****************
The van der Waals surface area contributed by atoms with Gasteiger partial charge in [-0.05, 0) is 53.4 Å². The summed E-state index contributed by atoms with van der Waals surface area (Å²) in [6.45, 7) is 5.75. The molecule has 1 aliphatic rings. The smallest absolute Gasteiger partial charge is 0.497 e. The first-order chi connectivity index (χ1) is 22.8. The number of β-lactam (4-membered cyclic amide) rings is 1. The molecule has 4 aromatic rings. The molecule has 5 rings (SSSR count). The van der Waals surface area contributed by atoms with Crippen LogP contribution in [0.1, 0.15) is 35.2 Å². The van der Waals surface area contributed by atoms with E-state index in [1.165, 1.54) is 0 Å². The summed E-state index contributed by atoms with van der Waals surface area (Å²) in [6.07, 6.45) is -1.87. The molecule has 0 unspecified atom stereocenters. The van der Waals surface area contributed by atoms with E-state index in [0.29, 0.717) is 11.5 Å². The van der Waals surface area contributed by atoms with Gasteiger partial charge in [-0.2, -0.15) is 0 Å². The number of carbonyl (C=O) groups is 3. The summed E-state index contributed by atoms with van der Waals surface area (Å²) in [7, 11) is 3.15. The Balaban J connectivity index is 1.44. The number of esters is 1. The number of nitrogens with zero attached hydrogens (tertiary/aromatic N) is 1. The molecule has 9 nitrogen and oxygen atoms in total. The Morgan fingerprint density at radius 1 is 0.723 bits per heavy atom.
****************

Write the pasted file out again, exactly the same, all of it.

The van der Waals surface area contributed by atoms with Gasteiger partial charge in [-0.05, 0) is 53.4 Å². The summed E-state index contributed by atoms with van der Waals surface area (Å²) in [6.45, 7) is 5.75. The molecule has 1 aliphatic rings. The smallest absolute Gasteiger partial charge is 0.497 e. The first-order chi connectivity index (χ1) is 22.8. The number of β-lactam (4-membered cyclic amide) rings is 1. The molecule has 4 aromatic rings. The molecule has 5 rings (SSSR count). The van der Waals surface area contributed by atoms with Crippen LogP contribution in [0.1, 0.15) is 35.2 Å². The van der Waals surface area contributed by atoms with E-state index in [1.165, 1.54) is 0 Å². The summed E-state index contributed by atoms with van der Waals surface area (Å²) in [6.07, 6.45) is -1.87. The molecule has 0 unspecified atom stereocenters. The van der Waals surface area contributed by atoms with E-state index in [0.29, 0.717) is 11.5 Å². The van der Waals surface area contributed by atoms with Gasteiger partial charge in [-0.2, -0.15) is 0 Å². The number of carbonyl (C=O) groups is 3. The summed E-state index contributed by atoms with van der Waals surface area (Å²) in [7, 11) is 3.15. The Balaban J connectivity index is 1.44. The number of esters is 1. The number of nitrogens with zero attached hydrogens (tertiary/aromatic N) is 1. The molecule has 9 nitrogen and oxygen atoms in total. The Morgan fingerprint density at radius 1 is 0.723 bits per heavy atom.